Topographical variation creates local modifications of the basic climatic pattern. Along the coast, summers are hot and humid, with little or no rain. Heavy dews form, which are beneficial to agriculture. The daily range of temperature is not wide. A west wind provides relief during the afternoon and evening; at night the wind direction is reversed, blowing from the land out to sea.
Winter is the rainy season, with major precipitation falling after December. Rainfall is generous but is concentrated during only a few days of the rainy season, falling in heavy cloudbursts.
The amount of rainfall varies greatly from one year to another. Occasionally, there are frosts during the winter, and about once every fifteen years a light powdering of snow falls as far south as Beirut. A hot wind blowing from the Egyptian desert called the khamsin (Arabic for "fifty"), may provide a warming trend during the fall, but more often occurs during the spring.
Bitterly cold winds may have come from Europe. Along the coast the proximity to the sea provides a moderating influence on the climate, making the range of temperatures narrower than it is inland, but the temperatures are cooler in the northern parts of the coast where there is also more rain.
In the Lebanon Mountains the gradual increase in altitude produces colder winters with more precipitation and snow. The summers have a wider daily range of temperatures and less humidity. In the winter, frosts are frequent and snows heavy; in fact, snow covers the highest peaks for much of the year.
In the summer, temperatures may rise as high during the daytime as they do along the coast, but they fall far lower at night. Inhabitants of the coastal cities, as well as visitors, seek refuge from the oppressive humidity of the coast by spending much of the summer in the mountains, where numerous summer resorts are located.
Both the khamsin and the north winter wind are felt in the Lebanon Mountains. The influence of the Mediterranean Sea is abated by the altitude and, although the precipitation is even higher than it is along the coast, the range of temperatures is wider and the winters are more severe.
The Biqa Valley and the Anti-Lebanon Mountains are shielded from the influence of the sea by the Lebanon Mountains. The result is considerably less precipitation and humidity and a wider variation in daily and yearly temperatures. The khamsin does not occur in the Biqa Valley, but the north winter wind is so severe that the inhabitants say it can "break nails."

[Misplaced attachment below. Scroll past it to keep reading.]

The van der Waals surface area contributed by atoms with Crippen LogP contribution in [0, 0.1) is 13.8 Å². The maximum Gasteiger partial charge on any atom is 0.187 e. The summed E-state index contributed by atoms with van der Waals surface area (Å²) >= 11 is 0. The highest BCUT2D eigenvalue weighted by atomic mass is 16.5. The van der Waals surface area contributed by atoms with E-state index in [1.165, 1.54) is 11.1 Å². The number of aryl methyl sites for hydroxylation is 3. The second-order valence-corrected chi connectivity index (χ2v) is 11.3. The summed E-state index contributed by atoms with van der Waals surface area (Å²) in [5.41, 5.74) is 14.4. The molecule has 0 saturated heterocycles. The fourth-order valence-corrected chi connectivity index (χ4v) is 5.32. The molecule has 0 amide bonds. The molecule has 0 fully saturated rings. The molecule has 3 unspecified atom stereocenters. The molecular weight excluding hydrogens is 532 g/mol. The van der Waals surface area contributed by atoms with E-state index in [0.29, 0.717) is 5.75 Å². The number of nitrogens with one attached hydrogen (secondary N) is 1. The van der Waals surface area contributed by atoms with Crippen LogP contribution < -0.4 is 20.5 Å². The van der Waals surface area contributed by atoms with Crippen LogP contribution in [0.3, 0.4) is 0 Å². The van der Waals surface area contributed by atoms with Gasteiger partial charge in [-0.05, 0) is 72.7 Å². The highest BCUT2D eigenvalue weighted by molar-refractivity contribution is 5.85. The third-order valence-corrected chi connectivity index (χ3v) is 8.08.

Despite the relatively low altitude of the Biqa Valley (the highest point of which, near Baalbek, is only 1,100 meters or 3,609 feet) more snow falls there than at comparable altitudes west of the Lebanon Mountains.
Because of their altitudes, the Anti-Lebanon Mountains receive more precipitation than the Biqa Valley, despite their remoteness from maritime influences. Much of this precipitation appears as snow, and the peaks of the Anti-Lebanon, like those of the Lebanon Mountains, are snow-covered for much of the year. Temperatures are cooler than in the Biqa Valley.
The Biqa Valley is watered by two rivers that rise in the watershed near Baalbek: the Orontes flowing north (in Arabic it is called Nahr al Asi, "the Rebel River", because this direction is unusual), and the Litani flowing south into the hill region of the southern Biqa Valley, where it makes an abrupt turn to the west in southern Lebanon and is thereafter called the Al Qasmiyah River.
The Orontes continues to flow north into Syria and eventually reaches the Mediterranean in Turkey. Its waters, for much of its course, flow through a channel considerably lower than the surface of the ground. The Nahr Barada, which waters Damascus, has as its source a spring in the Anti-Lebanon Mountains.
Smaller springs and streams serve as tributaries to the principal rivers. Because the rivers and streams have such steep gradients and are so fast moving, they are erosive instead of depository in nature. This process is aided by the soft character of the limestone that composes much of the mountains, the steep slopes of the mountains, and the heavy rainstorms.
The only permanent lake is Buhayrat al Qirawn, about ten kilometers east of Jezzine. There is one seasonal lake, fed by springs, on the eastern slopes of the Lebanon Mountains near Yammunah, about 40 kilometres (25 mi) southeast of Tripoli.